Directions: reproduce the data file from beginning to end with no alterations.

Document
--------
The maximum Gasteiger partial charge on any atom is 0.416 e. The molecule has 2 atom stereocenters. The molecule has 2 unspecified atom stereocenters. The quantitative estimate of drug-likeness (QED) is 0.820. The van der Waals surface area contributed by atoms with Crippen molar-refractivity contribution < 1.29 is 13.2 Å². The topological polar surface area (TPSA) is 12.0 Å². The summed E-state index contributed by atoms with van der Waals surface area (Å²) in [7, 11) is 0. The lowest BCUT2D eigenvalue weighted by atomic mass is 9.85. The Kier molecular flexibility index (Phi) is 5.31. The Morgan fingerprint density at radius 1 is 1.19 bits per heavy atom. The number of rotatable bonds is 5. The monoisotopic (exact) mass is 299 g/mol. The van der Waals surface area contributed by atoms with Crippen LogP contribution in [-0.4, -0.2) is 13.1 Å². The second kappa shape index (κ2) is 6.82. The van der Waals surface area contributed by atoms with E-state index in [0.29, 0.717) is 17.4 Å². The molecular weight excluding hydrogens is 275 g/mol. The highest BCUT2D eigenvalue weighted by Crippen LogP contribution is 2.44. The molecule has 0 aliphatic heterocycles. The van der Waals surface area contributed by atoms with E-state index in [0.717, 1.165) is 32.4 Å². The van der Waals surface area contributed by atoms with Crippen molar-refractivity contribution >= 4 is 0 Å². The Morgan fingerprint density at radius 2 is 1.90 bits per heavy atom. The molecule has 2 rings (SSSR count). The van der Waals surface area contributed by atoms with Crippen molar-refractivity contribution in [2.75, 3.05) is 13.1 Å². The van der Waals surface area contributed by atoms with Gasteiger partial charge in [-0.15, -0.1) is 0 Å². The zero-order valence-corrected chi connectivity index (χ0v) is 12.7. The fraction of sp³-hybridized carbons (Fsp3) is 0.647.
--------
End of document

The maximum Gasteiger partial charge on any atom is 0.416 e. The molecule has 2 atom stereocenters. The molecule has 2 unspecified atom stereocenters. The quantitative estimate of drug-likeness (QED) is 0.820. The van der Waals surface area contributed by atoms with Crippen molar-refractivity contribution < 1.29 is 13.2 Å². The topological polar surface area (TPSA) is 12.0 Å². The summed E-state index contributed by atoms with van der Waals surface area (Å²) in [7, 11) is 0. The lowest BCUT2D eigenvalue weighted by atomic mass is 9.85. The Kier molecular flexibility index (Phi) is 5.31. The Morgan fingerprint density at radius 1 is 1.19 bits per heavy atom. The number of rotatable bonds is 5. The monoisotopic (exact) mass is 299 g/mol. The van der Waals surface area contributed by atoms with Crippen LogP contribution in [-0.4, -0.2) is 13.1 Å². The second kappa shape index (κ2) is 6.82. The van der Waals surface area contributed by atoms with E-state index in [0.29, 0.717) is 17.4 Å². The molecular weight excluding hydrogens is 275 g/mol. The highest BCUT2D eigenvalue weighted by Crippen LogP contribution is 2.44. The molecule has 0 aliphatic heterocycles. The van der Waals surface area contributed by atoms with E-state index in [0.717, 1.165) is 32.4 Å². The van der Waals surface area contributed by atoms with Crippen molar-refractivity contribution >= 4 is 0 Å². The Morgan fingerprint density at radius 2 is 1.90 bits per heavy atom. The molecule has 2 rings (SSSR count). The van der Waals surface area contributed by atoms with Crippen molar-refractivity contribution in [2.75, 3.05) is 13.1 Å². The van der Waals surface area contributed by atoms with Gasteiger partial charge in [-0.15, -0.1) is 0 Å². The zero-order valence-corrected chi connectivity index (χ0v) is 12.7. The fraction of sp³-hybridized carbons (Fsp3) is 0.647.